Five Venetian collectors discuss the objects that fascinate them and why, from coloured glassware to Scandinavian furniture, shoes, Lego figures — and harpoons
‘I am fascinated by glass. Venice is a city of glass — we use it every day. I don’t think of it as something fragile; it’s more robust than people imagine. Blown glass has a flexibility that makes it strong.
‘It’s not appealing to me to buy things that are similar to each other. I collect whatever I see and love — vases, animal figures, abstract sculptures, antique, contemporary. The melting vase with the striped green centre is my own design. I have large amounts of clear glass, but am now more into colour.
‘As with fabric, the traditional Venetian colours are impossible to reproduce using new technology. The many different shades of green — which I find so attractive — are all yellower now. Yellow is easy, and not as pretty. But I am open to anything made of glass. I just bought two huge Japanese sculptures, one green, one white, each a metre and a half tall. They will arrive here soon: I can’t wait.’
‘Good design is always modern and up-to-date, even if it’s 50 or 60 years old. This applies to fashion, which is my work, and also to furniture. I haven’t been collecting for all that long — 10 years or so.
‘My preference is for Scandinavian and Italian design from the 1940s to the 1960s. I have some important pieces — Gio Ponti, Saarinen — but I am not looking for star names or investments. For me, it all comes down to my own taste. If I like it, I buy it, whether it is by Mies van der Rohe or someone I have never heard of.
‘The black chair is Danish, a little piece of art made by a craftsman who is really an artist. The Italian desk, with its secret compartments, is timeless. Some pieces I use to create a special feeling in my stores. You need to put furniture to work because it takes up so much space. Maybe I should switch to collecting watches.’
‘Shoes are my life. I grew up in the Riviera del Brenta outside Venice, where luxury shoes are made — I think I started to smell shoes around me when I was one month old. And I was a shoe model for a long time. I am lucky to have size 37 feet — the sample size. Designers have built their shoes around me, sketched on my feet.
‘I have more than 3,000 pairs, and I love all of them. I try to wear each pair at least once, if only for a few hours. I like the Cinderella idea: I want shoes to be pretty, feminine, sexy. A shoe can be like a sculpture. It involves the same issues — the perfect line, translating the idea into material form. But my favourites are plain pumps; they are the essence of a shoe. And I love shoes that are red or orange, because they remind me of the colours of the Venetian sunset.’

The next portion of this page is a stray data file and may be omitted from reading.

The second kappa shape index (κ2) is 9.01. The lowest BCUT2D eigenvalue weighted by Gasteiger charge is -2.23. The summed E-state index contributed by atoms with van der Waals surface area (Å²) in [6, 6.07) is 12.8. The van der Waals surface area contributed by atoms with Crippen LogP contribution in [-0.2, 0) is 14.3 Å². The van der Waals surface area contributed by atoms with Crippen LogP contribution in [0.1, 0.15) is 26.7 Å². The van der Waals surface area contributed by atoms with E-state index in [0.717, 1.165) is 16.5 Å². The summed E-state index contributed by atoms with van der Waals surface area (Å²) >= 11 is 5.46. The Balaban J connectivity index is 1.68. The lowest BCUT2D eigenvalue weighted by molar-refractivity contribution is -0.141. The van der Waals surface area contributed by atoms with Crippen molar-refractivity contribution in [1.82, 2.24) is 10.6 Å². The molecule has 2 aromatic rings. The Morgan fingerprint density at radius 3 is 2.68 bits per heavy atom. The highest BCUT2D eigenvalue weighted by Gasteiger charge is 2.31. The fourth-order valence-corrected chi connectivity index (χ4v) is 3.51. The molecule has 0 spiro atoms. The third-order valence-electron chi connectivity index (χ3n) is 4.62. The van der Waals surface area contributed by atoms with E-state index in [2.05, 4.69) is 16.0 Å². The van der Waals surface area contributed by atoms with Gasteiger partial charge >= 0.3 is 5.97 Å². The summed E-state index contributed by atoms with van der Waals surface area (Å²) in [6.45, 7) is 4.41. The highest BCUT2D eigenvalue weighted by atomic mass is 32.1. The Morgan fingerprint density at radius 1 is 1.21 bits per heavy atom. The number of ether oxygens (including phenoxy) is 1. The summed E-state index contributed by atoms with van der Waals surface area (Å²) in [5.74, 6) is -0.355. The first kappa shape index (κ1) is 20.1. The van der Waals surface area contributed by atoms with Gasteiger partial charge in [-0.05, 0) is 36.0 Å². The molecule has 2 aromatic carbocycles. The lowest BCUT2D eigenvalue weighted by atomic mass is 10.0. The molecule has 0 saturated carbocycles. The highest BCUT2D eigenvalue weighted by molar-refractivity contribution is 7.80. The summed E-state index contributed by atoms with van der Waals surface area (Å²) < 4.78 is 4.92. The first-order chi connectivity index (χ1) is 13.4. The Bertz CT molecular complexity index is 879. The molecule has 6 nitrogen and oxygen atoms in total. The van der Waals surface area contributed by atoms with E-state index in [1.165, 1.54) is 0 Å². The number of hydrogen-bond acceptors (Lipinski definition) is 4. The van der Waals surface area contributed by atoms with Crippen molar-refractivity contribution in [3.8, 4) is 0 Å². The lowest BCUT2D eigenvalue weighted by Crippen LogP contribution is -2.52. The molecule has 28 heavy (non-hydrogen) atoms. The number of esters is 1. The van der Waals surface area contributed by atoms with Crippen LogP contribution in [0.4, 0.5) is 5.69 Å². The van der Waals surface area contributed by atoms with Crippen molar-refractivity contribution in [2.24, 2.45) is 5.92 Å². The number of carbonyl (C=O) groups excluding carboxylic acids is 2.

‘The first Lego figures appeared in the world at the same time as I did — 1975. In their modern form they consist of nine basic parts: head, two arms, torso, two hands, hips, two legs. I think they are perfect in their design. There are almost 1,000 figures on the tiered display, which I built from 7,000 white Lego bricks.
‘Lego was not valued around the time of the millennium, so you could get great deals. I bought 60 kilos of Lego for €30. The rarest figure in today’s market is called Mr Gold. I have seen it offered for €5,000 — and it is not real gold!
‘Lego purists would be outraged, but I have a few interesting Russian and Chinese fakes, such as the two pink girls in heart T-shirts. Again, though some say it is against the rules, I enjoy mixing pieces, customising the figures.
‘There is one in the photograph that is a bit obscene. I wonder if anyone will spot it.’
‘My surname is Ferro — or iron, in English — and quite by chance I started collecting iron objects. I’m also a Pisces, and much of what I collect has to do with fishing, boats, or the Venetian lagoon — although I started with a rusty door hinge when I was 14. But I was quite a good fisherman, and that became one of the main focuses of the collection. I have around 600 harpoons dating from the Middle Ages to the 1950s.
‘After that date, the beauty’s gone. You can design tools with a pantograph and cut them with a laser, but there’s no creativity. Back in the day, people would convert garden forks into harpoons and repair them ingeniously, lovingly, with whatever was to hand.
‘I’ve worn out 20 cars travelling the length and breadth of Italy. Building a collection is like climbing Everest: you can’t do it without sherpas — all those people you meet along the way, who bring you things, who care about preserving our cultural memory.’